NBC’s foray into Wednesday night comedy begins with “Up All Night.” The premise of the show is simple: Christina Applegate (“Samantha Who?”) and Will Arnett (“Arrested Development”) are a happy, carefree couple. They have a baby. Hijinx ensue.
Up All Night
Wednesdays at 8 p.m.
“Up All Night” is a show that shouldn’t fail, considering its impeccable pedigree. Lorne Michaels is the executive producer, and the showrunner Emily Spivey is a former “Saturday Night Live” writer who also wrote an episode of “Parks and Recreation.” Christina Applegate has comedy chops to spare, and on an unrelated note, she has an Emmy. Basically, if the show can stay out of its own way, it’ll be at least a solid half hour every week.
The “Up All Night” pilot largely lives up to its promise. Arnett and Applegate have a great rapport, and Maya Rudolph (“Saturday Night Live”) hamming it up is always fun to see. Spivey is a sharp writer, as her “Parks and Rec” episode, “Eagleton,” demonstrated. There weren’t too many laugh-out-loud moments, but the incisive and observational stuff is there. Chris and Reagan Brinkley (Arnett and Applegate’s characters, respectively) have a lengthy one-up contest over who slept less, and while most of us have never raised a baby, the bit is resonant enough. The show also gives Will Arnett a chance to be a normal human, or at least one who doesn’t ride around on a Segway performing illusions. His reaction mugs are great, and the high point of the pilot is probably his cheese-finding frenzy in a supermarket. There’s a lot of embryonic stuff here, and it augurs well for the show.
All that said, “Up All Night” is by no means a can’t-miss. The “busy new parents find balance between work, life and adorable baby” premise has the potential to be cloying, and we see a glimpse of how saccharine this dynamic can be during the end of the episode, when Reagan makes her “I choose work and family” stand. But Spivey doesn’t write with too heavy a hand; the hangover scene (“You know who doesn’t have a hangover? That baby!”) is enough to assuage any doubts about that.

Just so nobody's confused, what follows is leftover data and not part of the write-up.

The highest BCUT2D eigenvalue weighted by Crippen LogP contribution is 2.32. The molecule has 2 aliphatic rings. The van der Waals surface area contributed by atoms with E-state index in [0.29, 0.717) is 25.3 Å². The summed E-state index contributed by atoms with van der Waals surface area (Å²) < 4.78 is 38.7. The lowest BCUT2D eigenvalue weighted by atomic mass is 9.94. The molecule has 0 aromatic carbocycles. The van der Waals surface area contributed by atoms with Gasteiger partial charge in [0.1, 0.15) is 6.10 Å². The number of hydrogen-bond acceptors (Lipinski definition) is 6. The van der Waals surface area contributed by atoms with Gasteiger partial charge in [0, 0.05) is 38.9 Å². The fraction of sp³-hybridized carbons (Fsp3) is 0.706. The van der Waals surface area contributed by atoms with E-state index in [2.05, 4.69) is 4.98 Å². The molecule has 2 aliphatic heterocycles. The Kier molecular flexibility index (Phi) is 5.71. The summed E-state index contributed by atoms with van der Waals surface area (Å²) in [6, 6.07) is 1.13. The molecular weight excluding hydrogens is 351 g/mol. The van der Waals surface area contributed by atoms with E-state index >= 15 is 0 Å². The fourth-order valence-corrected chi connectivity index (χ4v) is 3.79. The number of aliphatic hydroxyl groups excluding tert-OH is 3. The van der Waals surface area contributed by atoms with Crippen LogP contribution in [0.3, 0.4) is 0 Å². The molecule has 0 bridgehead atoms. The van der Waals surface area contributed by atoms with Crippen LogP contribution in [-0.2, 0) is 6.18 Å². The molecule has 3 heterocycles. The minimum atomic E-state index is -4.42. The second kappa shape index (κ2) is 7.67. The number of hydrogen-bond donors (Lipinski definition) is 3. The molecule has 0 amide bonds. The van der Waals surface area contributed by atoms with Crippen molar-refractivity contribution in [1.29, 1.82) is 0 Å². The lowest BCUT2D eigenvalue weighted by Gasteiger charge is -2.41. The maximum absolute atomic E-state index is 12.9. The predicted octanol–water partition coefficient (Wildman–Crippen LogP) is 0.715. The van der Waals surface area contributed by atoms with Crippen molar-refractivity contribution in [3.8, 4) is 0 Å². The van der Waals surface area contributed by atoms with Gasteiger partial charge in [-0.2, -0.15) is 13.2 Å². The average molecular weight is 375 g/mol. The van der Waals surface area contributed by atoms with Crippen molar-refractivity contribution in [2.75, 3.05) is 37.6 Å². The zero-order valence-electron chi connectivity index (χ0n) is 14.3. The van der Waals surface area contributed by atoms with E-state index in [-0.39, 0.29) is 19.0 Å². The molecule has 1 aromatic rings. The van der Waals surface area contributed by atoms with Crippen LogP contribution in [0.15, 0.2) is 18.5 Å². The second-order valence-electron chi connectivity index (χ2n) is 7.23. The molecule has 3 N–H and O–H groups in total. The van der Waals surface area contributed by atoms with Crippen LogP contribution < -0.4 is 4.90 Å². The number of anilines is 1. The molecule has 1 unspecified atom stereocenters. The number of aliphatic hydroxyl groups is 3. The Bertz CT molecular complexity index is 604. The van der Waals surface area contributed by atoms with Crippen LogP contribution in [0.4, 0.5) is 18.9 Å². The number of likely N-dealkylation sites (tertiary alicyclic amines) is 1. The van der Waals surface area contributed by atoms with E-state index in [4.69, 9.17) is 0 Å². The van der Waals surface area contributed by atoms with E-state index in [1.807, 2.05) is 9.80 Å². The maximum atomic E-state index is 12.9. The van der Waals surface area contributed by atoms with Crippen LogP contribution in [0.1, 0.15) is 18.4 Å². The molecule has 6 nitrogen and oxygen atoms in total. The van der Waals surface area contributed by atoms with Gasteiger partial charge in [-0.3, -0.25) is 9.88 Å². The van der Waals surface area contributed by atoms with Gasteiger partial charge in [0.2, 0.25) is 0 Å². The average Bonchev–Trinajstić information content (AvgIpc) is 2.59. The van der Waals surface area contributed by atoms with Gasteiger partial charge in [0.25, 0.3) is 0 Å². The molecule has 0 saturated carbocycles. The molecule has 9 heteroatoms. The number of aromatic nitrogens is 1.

Another potential worry is the incongruity between what is a fairly grounded home life for Chris and Reagan and a workplace environment that seems almost cartoonish. Maya Rudolph is a bit of an “it girl” at the moment, and her success in “Bridesmaids” led NBC to greatly expand her role. While Rudolph is a gifted comic actress who can do full ham and sardonic subtlety with equal aplomb, it doesn’t seem like the show knows quite what to do with her. Her scenes are very different tonally from the low-key domesticity we get in the Brinkleys’ home scenes. To be sure, Rudolph is the funniest part of the pilot, in the “eliciting audible laughs” sense. But it’s not entirely clear how the show will mesh her Jack Donaghy-like crazed mentor role with the wry and observational tone of the baby shenanigans. This is something to keep an eye on.
Comedy pilots don’t have to be transcendent, fully formed pieces of television. All a pilot needs to do is establish that, hey, the premise has potential and the characters are enjoyable. After that, would it be too much trouble to ask you to plop yourself on the couch for another pleasant half hour next week? In the case of “Up All Night,” the answer is a resounding “yes.” There are laughs, both belly-laughs and “heh, yeah, totally” laughs. It’s sentimental, but it also features Arnett and Applegate calling their baby “f***ing beautiful.” The pilot is good, and really, that’s more than a pilot needs to be. It’s an encouraging beginning from an excellent cast and crew. Keep this one on the DVR schedule.